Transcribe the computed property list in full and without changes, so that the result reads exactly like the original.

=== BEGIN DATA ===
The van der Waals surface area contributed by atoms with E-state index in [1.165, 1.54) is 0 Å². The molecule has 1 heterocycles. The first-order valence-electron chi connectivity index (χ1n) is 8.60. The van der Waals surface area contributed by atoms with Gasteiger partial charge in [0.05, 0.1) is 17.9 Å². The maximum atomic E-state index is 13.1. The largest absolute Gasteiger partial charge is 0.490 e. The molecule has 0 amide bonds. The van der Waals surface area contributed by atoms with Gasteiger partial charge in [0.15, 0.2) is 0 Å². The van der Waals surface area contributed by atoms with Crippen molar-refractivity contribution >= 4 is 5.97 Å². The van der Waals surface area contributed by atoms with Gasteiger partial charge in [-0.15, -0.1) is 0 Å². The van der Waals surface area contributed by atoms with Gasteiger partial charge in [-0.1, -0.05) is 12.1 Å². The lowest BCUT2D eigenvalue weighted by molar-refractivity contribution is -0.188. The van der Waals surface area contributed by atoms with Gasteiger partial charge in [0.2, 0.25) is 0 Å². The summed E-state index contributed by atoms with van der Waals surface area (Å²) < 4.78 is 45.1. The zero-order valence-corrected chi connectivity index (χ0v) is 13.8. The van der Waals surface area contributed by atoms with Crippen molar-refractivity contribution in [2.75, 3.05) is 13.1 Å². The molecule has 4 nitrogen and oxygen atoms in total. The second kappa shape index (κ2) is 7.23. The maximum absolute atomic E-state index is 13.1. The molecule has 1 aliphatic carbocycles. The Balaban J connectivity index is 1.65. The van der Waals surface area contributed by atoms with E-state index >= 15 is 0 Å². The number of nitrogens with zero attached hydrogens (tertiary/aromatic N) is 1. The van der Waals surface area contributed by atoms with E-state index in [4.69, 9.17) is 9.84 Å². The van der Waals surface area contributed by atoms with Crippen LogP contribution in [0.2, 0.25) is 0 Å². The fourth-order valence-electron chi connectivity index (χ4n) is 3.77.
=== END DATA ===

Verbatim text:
The van der Waals surface area contributed by atoms with E-state index in [1.165, 1.54) is 0 Å². The molecule has 1 heterocycles. The first-order valence-electron chi connectivity index (χ1n) is 8.60. The van der Waals surface area contributed by atoms with Gasteiger partial charge in [0.05, 0.1) is 17.9 Å². The maximum atomic E-state index is 13.1. The largest absolute Gasteiger partial charge is 0.490 e. The molecule has 0 amide bonds. The van der Waals surface area contributed by atoms with Gasteiger partial charge in [0.15, 0.2) is 0 Å². The van der Waals surface area contributed by atoms with Crippen molar-refractivity contribution >= 4 is 5.97 Å². The van der Waals surface area contributed by atoms with Gasteiger partial charge in [-0.15, -0.1) is 0 Å². The van der Waals surface area contributed by atoms with Gasteiger partial charge in [-0.1, -0.05) is 12.1 Å². The lowest BCUT2D eigenvalue weighted by molar-refractivity contribution is -0.188. The van der Waals surface area contributed by atoms with Gasteiger partial charge in [0.2, 0.25) is 0 Å². The summed E-state index contributed by atoms with van der Waals surface area (Å²) < 4.78 is 45.1. The zero-order valence-corrected chi connectivity index (χ0v) is 13.8. The van der Waals surface area contributed by atoms with Crippen molar-refractivity contribution in [2.75, 3.05) is 13.1 Å². The molecule has 4 nitrogen and oxygen atoms in total. The second kappa shape index (κ2) is 7.23. The maximum absolute atomic E-state index is 13.1. The molecule has 1 aliphatic carbocycles. The Balaban J connectivity index is 1.65. The van der Waals surface area contributed by atoms with E-state index >= 15 is 0 Å². The number of nitrogens with zero attached hydrogens (tertiary/aromatic N) is 1. The van der Waals surface area contributed by atoms with E-state index in [4.69, 9.17) is 9.84 Å². The van der Waals surface area contributed by atoms with Crippen LogP contribution in [0.2, 0.25) is 0 Å². The fourth-order valence-electron chi connectivity index (χ4n) is 3.77.